A 6 year old donated his birthday money to wildfire victims. Benjamin Timleck wanted to help the thousands affected in British Columbia, so he asked people who were invited to his birthday party to not give him gifts, and instead to give money that he could send to firefighters. Thanks to his generosity, local fire chiefs – along with the Red Cross – accepted the $111 he collected at his party. In exchange, Benjamin got to sit in one of the fire trucks, making it a birthday to remember.
A teen sneaked into a gym, but instead of getting arrested an officer bought him a membership! The boy who broke in is an NBA hopeful who is getting national attention, but couldn’t afford a membership so he could work out. So, the responding policeman, Officer Valenti, bought him a four month membership. That’s not all… When the corporate office of the gym heard this story, they gave the boy a two year full membership.
The Apple Watch Heart Sensor saved a man’s life. James Green was wearing his watch to monitor his heart rate when the watch warned him of a dire health situation. When he went to get it checked out, doctors said he had a pulmonary embolism and a rapid irregular heartbeat. Doctors say it could have been fatal, so the watch warning him really saved his life. More on the story here Boy Genius Report
Muck Rack makes it simple to find people, tweets, or articles that mention any name, keyword, company, hashtag etc. We've compiled this guide to help you make the most of your search.
Selecting a term
Start searching tweets, articles from media outlets, articles mentioned in tweets, journalists'
names, titles and bios with some suggested searches:
Companies or Topics (e.g. iPhone, Microsoft)
Phrases (e.g. "cloud computing") — use quotes to keep the terms together
Twitter handles (e.g. @username) — returns those who have mentioned or replied to
Names (e.g. "David Pogue")
Hashtags (e.g. #sxsw, #london2012)
Bio details (e.g. vegan, Olympics, father)
Muck Rack's Advanced Search allows for many boolean operators.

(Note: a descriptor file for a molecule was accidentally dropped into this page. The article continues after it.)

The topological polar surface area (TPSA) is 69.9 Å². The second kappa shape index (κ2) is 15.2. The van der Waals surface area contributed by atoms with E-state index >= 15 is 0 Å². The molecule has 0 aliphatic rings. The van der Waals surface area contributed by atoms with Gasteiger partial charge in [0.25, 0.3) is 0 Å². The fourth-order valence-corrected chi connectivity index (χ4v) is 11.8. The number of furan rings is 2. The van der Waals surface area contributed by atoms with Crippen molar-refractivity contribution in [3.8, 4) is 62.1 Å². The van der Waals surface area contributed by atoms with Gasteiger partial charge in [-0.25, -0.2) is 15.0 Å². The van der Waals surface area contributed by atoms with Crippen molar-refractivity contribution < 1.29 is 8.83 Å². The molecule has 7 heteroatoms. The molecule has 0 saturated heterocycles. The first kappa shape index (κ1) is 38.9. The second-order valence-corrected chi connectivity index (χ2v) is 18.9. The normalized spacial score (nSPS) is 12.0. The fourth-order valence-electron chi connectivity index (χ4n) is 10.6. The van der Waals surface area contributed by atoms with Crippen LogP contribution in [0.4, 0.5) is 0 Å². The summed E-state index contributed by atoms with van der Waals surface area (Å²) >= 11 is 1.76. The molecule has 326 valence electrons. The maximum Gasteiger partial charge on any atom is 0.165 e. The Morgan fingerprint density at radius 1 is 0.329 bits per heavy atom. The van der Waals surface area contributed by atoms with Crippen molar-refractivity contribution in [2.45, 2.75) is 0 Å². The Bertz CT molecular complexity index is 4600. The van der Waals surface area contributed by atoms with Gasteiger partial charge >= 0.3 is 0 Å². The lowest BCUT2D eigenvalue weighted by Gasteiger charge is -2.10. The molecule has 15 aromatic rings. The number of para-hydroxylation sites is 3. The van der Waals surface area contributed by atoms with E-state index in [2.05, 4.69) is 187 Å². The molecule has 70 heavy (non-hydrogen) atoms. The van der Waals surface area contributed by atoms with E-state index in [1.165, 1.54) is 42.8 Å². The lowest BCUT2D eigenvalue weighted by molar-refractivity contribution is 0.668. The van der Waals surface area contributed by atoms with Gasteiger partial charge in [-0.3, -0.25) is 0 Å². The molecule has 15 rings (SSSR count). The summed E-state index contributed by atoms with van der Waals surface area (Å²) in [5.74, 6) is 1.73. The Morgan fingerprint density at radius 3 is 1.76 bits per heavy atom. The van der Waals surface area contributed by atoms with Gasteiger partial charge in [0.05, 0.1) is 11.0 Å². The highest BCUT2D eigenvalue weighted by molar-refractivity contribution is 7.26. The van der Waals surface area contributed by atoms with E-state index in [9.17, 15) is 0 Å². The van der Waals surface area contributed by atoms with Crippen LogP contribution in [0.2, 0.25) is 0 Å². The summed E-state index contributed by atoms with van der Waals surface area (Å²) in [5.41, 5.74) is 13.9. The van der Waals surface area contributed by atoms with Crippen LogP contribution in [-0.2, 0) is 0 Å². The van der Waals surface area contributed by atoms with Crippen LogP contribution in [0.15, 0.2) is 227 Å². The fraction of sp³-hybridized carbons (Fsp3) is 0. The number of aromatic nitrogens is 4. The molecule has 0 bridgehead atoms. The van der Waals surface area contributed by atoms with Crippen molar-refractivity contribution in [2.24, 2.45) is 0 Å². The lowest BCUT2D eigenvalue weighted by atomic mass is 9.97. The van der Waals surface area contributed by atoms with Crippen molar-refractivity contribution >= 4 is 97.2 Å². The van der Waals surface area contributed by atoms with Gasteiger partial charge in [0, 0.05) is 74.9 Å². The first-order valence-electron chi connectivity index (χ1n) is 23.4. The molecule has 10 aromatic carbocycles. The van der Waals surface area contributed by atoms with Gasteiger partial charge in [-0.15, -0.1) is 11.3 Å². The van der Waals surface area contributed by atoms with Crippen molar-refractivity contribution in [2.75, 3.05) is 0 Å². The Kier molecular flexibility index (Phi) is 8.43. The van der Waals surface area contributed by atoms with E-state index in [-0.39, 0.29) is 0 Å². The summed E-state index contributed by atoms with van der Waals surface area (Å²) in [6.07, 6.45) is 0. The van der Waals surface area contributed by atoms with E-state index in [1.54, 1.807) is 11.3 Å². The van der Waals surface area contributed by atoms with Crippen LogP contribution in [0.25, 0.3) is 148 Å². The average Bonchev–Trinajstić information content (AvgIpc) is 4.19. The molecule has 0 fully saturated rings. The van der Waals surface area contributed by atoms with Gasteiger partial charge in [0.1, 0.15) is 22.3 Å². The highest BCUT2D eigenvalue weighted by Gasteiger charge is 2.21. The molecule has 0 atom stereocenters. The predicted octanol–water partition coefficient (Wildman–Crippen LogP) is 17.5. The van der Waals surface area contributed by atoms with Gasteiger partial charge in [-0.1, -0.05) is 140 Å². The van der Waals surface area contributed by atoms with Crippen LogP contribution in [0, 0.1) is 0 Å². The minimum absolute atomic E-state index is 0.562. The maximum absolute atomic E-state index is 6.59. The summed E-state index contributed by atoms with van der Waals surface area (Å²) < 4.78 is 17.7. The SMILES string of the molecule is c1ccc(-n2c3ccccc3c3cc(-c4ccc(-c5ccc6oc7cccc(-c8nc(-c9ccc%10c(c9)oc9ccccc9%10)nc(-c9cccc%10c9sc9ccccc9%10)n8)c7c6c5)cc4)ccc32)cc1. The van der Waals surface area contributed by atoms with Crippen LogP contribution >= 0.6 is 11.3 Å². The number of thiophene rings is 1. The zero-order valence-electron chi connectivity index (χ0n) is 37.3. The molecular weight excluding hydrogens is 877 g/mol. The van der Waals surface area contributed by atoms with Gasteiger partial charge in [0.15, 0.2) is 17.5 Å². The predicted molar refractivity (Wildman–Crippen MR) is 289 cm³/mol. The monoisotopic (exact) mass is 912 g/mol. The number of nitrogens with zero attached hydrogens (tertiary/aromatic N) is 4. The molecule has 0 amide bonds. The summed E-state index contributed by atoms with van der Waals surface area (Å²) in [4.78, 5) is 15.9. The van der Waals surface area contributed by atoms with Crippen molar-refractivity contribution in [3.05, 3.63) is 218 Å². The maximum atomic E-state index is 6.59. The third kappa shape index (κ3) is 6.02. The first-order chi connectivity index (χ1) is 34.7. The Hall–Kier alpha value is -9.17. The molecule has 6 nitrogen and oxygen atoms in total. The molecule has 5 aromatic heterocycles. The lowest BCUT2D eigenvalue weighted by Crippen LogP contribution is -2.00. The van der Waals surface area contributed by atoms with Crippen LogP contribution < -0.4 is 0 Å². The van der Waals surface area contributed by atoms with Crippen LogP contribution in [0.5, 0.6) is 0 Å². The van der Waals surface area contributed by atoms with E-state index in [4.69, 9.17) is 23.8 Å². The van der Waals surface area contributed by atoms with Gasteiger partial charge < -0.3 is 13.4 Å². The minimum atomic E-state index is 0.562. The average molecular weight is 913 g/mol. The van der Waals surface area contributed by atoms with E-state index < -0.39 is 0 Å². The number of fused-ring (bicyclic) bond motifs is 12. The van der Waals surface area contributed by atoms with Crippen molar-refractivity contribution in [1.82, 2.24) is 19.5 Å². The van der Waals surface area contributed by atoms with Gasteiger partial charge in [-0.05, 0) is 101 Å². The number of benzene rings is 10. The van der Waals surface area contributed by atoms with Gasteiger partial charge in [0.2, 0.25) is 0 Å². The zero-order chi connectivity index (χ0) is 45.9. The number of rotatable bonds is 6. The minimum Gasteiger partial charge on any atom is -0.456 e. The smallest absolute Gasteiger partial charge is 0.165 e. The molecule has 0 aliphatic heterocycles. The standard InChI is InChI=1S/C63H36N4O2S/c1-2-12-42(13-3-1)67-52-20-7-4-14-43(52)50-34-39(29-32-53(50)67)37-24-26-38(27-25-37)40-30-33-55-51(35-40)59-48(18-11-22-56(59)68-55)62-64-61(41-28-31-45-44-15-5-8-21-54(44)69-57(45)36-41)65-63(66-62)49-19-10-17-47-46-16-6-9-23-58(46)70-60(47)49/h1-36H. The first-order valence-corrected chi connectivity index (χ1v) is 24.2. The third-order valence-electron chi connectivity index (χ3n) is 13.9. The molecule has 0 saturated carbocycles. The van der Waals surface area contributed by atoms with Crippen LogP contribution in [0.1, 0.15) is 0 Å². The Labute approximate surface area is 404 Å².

Find results that mention multiple specified terms, use AND or
+. For example, ensure each result contains both Elon Musk and Mark Zuckerberg by
searching Musk AND Zuckerberg or Musk + Zuckerberg.
Use the operators OR or , to broaden your search when you'd like either of
multiple terms to appear in results. (This is the default behavior of our search when no operators
are used). For example, results will contain either cake or cookie by searching cake OR cookie or cake,cookie
Use NOT or - to subtract results from your search. For
example, searching Disney will yield results about the Walt Disney Company as well as Walt Disney
World Resort. To exclude mentions of Disney World, search for Disney -World or Disney
When using one of these operators with a phrase, enclose it in quotation marks. For example, you can
find results about smartphones excluding Apple's iPhone 4S by searching smartphone -"iPhone
Exact case matching or punctuation
If you're searching for a brand name or keyword that relies on specific punctuation marks or capitalization, you can
find results that match your exact query by adding matchcase: before the keyword you're searching for, like matchcase:E*TRADE .
Use parentheses to separate multiple
boolean phrases. For example, to find journalists talking about having fun in Disney World or
Disneyland, search for ("disney world" OR disneyland) AND fun.
An asterisk can be used to search for any variation of a root word truncated by the asterisk. For example, searching for admin* will return results for administrator, administration, administer, administered, etc.
A near operator is an AND operator where you can control the distance between the words. You can vary the distance the near operation uses by adding a forward slash and number (between 0-99) such as strawberries NEAR/10 "whipped cream", which means the strawberries must exist within 10 words of "whipped cream".